“Surge protection” is the way that people will typically refer to the systems and devices that keep sensitive equipment safe from the damage that would be caused by the overflow of electricity to it. Most equipment that needs electricity in order to function can accept an electrical flow within a tight range, and any time that flow exceeds that range the internal components are at risk of being damaged. This damage is especially concentrated in the circuitry of the component, where even the slightest increase in electrical flow beyond the safe range will render the component inoperable. Most people have come to take electricity for granted, and are used to simply turning on the switch at the wall of their home or office in order to allow a regulated flow to happen, but they are probably unaware that there are continual spikes and dips in that flow. While this may not cause acute damage at any one point, it can degrade the functionality of your equipment over time. In addition to the regular flow patterns, we can see surges that also happen as a result of numerous anomalies like lightning strikes and system failures. These surges of electricity can literally destroy the internal components of electronic devices in an instant.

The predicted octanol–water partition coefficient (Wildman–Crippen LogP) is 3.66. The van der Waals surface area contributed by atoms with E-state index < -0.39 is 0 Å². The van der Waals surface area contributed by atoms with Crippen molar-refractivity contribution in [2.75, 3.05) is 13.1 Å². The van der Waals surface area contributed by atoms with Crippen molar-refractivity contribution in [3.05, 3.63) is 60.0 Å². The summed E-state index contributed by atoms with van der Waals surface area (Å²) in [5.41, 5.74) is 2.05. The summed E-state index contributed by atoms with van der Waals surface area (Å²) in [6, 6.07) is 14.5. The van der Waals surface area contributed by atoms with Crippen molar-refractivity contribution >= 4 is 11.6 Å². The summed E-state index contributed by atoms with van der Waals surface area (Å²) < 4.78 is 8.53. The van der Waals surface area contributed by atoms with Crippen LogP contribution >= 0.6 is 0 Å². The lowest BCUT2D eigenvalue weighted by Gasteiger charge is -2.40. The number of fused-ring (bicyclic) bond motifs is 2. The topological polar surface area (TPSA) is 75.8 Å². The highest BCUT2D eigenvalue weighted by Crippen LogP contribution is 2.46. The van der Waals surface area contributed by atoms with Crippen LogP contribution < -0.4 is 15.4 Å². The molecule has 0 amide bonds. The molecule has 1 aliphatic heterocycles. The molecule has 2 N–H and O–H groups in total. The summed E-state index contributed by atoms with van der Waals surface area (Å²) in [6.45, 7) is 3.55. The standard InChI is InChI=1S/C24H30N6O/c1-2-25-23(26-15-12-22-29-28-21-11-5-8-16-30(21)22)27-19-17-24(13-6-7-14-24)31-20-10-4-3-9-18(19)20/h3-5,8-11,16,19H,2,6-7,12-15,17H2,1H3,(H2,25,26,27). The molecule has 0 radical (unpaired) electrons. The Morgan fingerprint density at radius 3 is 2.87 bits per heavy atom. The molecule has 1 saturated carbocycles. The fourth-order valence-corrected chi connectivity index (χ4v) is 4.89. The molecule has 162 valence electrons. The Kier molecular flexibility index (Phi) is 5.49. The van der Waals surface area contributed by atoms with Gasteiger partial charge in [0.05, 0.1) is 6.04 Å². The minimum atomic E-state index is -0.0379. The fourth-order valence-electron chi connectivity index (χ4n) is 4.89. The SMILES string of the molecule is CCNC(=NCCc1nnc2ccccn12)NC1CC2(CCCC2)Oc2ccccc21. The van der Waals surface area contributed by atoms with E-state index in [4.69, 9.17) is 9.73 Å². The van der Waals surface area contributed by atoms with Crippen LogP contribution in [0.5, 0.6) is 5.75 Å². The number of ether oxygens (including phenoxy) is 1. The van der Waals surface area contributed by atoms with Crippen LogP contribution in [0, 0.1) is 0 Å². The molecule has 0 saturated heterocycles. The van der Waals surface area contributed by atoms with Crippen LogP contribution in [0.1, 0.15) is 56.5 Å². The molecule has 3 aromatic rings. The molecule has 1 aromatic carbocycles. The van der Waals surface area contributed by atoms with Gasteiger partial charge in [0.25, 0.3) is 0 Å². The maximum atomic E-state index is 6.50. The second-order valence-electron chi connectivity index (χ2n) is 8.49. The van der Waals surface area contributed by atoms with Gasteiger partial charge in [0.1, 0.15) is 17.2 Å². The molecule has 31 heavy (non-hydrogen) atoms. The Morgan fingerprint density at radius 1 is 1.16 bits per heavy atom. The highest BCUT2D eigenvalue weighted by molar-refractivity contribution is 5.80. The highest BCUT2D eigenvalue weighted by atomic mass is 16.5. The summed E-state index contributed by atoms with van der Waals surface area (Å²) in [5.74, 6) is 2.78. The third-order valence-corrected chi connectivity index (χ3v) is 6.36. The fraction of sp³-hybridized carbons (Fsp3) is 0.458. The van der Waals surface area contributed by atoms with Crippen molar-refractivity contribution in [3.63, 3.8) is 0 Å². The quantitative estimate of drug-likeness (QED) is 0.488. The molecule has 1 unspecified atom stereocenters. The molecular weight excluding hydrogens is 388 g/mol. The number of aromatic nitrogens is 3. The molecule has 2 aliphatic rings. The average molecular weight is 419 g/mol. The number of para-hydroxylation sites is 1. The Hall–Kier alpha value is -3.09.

Surge protection exists in two general categories, consumer grade and industrial grade. The philosophy of the systems is the same, to prevent excess electrical flow from coming into contact with any piece of equipment that cannot handle it safely. How this is accomplished will vary, ranging from diversion techniques to the complete severing of the lines that the electricity can flow down. Things like external lightning rods and overhead shields are not technically surge protection devices, but do function to accomplish the goal of prevention of damage. Typically, people think of the surge protection devices (SPDs) as the main components of the surge protection system. On the consumer end these will take the form of surge strips, surge protection plugs, breaker boxes and battery backup systems. The devices that are typically attached to these forms of surge protection are the home computers that most households have in the modern world. On the industrial end, we see surge protection devices that are far more technologically advanced and robust. Not only are these devices responsible for protecting far more expensive equipment, but they are also subjected to more harsh conditions and more powerful surges. Industrial facilities will generally be within remote areas and will involve equipment that is a prime target for lightning strikes due to its physical makeup. The propensity to have lightning strikes happen to the area or lightning surges to the components of an industrial facility puts millions of dollars at risk every day, and heightens the need for adequate surge protection on the industrial level. Improved surge protection devices will not only be made up of better housings and materials, but will use more advanced methods of cutting the electrical flow before damage occurs. The development of “always on” technology like those created by Raycap also enable a situation where the restoration of functionality happens far faster, minimizing the downtimes that cost money. Surge protection systems and devices are a part of everyone’s life, whether they realize it or not.